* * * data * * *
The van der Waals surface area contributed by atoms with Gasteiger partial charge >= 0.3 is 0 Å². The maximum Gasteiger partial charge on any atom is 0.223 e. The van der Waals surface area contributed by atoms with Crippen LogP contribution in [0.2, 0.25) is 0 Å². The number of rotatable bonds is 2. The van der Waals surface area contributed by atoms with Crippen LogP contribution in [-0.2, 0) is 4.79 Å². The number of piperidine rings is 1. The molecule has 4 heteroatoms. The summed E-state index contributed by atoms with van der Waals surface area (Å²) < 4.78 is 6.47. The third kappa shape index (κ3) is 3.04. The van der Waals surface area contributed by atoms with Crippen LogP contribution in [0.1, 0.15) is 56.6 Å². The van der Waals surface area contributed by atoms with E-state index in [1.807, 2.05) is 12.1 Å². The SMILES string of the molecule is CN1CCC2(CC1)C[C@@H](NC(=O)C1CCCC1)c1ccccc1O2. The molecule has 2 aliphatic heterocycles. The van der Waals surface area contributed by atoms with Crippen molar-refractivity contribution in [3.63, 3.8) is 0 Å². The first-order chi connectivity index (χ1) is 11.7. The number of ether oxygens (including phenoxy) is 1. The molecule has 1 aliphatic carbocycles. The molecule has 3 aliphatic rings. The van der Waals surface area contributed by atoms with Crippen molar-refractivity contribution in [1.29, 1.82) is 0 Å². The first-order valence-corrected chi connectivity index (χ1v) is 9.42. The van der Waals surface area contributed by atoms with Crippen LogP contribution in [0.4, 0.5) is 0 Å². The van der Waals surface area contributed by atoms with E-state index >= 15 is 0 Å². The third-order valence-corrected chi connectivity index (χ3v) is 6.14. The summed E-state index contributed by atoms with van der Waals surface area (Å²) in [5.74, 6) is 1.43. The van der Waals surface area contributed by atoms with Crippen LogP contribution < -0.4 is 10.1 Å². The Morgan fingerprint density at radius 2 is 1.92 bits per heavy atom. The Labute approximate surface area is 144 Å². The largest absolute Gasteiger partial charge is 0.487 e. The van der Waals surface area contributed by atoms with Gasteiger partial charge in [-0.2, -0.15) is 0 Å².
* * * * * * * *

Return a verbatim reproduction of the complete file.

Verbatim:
The van der Waals surface area contributed by atoms with Gasteiger partial charge >= 0.3 is 0 Å². The maximum Gasteiger partial charge on any atom is 0.223 e. The van der Waals surface area contributed by atoms with Crippen LogP contribution in [0.2, 0.25) is 0 Å². The number of rotatable bonds is 2. The van der Waals surface area contributed by atoms with Crippen LogP contribution in [-0.2, 0) is 4.79 Å². The number of piperidine rings is 1. The molecule has 4 heteroatoms. The summed E-state index contributed by atoms with van der Waals surface area (Å²) < 4.78 is 6.47. The third kappa shape index (κ3) is 3.04. The van der Waals surface area contributed by atoms with Crippen LogP contribution in [0.1, 0.15) is 56.6 Å². The van der Waals surface area contributed by atoms with E-state index in [1.807, 2.05) is 12.1 Å². The SMILES string of the molecule is CN1CCC2(CC1)C[C@@H](NC(=O)C1CCCC1)c1ccccc1O2. The molecule has 2 aliphatic heterocycles. The van der Waals surface area contributed by atoms with Crippen molar-refractivity contribution in [3.63, 3.8) is 0 Å². The first-order chi connectivity index (χ1) is 11.7. The number of ether oxygens (including phenoxy) is 1. The molecule has 1 aliphatic carbocycles. The molecule has 3 aliphatic rings. The van der Waals surface area contributed by atoms with Crippen molar-refractivity contribution in [1.29, 1.82) is 0 Å². The first-order valence-corrected chi connectivity index (χ1v) is 9.42. The van der Waals surface area contributed by atoms with Crippen LogP contribution in [0.4, 0.5) is 0 Å². The van der Waals surface area contributed by atoms with E-state index >= 15 is 0 Å². The third-order valence-corrected chi connectivity index (χ3v) is 6.14. The summed E-state index contributed by atoms with van der Waals surface area (Å²) in [5.74, 6) is 1.43. The van der Waals surface area contributed by atoms with Crippen LogP contribution < -0.4 is 10.1 Å². The Morgan fingerprint density at radius 2 is 1.92 bits per heavy atom. The Labute approximate surface area is 144 Å². The largest absolute Gasteiger partial charge is 0.487 e. The van der Waals surface area contributed by atoms with Gasteiger partial charge in [-0.2, -0.15) is 0 Å².